2. Lincoln’s Son Begged For The First Turkey’s Life
The tradition of having the president pardon a turkey on Thanksgiving started on the very first year of the holiday—and it all came out of the sympathy of a ten-year-old boy.
The Lincolns had a live turkey sent to the White House for their dinner in 1863. Lincoln’s young son Tad got the chance to see the animal that would be soon be killed, fried up, and placed on his dinner table, and when he realized what was going to happen, he became terrified. He begged his father not to kill the turkey, telling him that it had “as good a right to live as anybody else.” The president was touched. He agreed, and the White House brought in a new pet turkey.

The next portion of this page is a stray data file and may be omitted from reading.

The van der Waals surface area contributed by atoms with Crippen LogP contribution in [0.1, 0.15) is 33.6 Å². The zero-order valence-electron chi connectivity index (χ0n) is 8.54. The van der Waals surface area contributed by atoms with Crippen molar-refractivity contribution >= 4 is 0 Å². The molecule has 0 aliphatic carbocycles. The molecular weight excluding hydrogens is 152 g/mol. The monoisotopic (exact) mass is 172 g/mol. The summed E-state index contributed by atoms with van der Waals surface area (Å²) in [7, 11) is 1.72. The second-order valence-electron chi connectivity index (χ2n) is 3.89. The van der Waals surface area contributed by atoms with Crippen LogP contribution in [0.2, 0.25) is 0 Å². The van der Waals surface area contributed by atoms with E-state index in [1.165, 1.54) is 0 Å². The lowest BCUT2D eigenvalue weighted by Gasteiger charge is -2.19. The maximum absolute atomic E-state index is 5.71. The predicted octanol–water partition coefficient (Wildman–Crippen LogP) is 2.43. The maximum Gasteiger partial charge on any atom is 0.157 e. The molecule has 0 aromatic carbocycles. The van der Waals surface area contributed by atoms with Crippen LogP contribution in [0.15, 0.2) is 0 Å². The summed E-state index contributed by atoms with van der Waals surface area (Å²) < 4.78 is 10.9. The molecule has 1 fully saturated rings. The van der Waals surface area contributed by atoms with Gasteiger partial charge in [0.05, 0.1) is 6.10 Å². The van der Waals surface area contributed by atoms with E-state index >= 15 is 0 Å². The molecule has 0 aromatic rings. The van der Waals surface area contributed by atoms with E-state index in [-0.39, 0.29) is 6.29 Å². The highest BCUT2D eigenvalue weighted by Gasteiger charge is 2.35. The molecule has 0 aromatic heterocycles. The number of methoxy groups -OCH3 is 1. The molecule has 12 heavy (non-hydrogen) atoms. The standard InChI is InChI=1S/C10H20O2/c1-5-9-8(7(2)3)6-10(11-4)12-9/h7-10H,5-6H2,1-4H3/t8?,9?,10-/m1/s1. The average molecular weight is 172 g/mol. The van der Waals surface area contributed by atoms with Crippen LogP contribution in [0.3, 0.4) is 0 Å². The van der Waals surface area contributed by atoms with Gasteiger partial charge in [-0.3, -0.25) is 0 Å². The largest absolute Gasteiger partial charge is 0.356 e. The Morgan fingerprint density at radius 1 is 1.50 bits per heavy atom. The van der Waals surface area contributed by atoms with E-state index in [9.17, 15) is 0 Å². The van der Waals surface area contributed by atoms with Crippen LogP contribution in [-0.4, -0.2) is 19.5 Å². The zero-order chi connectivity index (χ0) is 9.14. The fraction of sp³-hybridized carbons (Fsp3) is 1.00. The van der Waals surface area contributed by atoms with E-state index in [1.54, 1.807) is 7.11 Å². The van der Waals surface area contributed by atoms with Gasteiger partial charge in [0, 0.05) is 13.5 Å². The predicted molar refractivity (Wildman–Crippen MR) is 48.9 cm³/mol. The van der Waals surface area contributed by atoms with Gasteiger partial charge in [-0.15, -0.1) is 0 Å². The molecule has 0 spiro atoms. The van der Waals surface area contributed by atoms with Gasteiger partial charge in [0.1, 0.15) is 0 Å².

The tradition didn’t exactly catch on right away, though. The presidents who followed didn’t really share Lincoln’s sentimentality. They followed his tradition of having live turkeys sent to White House and sometimes posed for pictures with them—but they went ahead and killed and ate them anyway.
It took until 1963 before JFK became the first president since Lincoln to let the turkey live—exactly 100 years after Tad Lincoln had saved the White House’s first Thanksgiving turkey. JFK was assassinated three days later.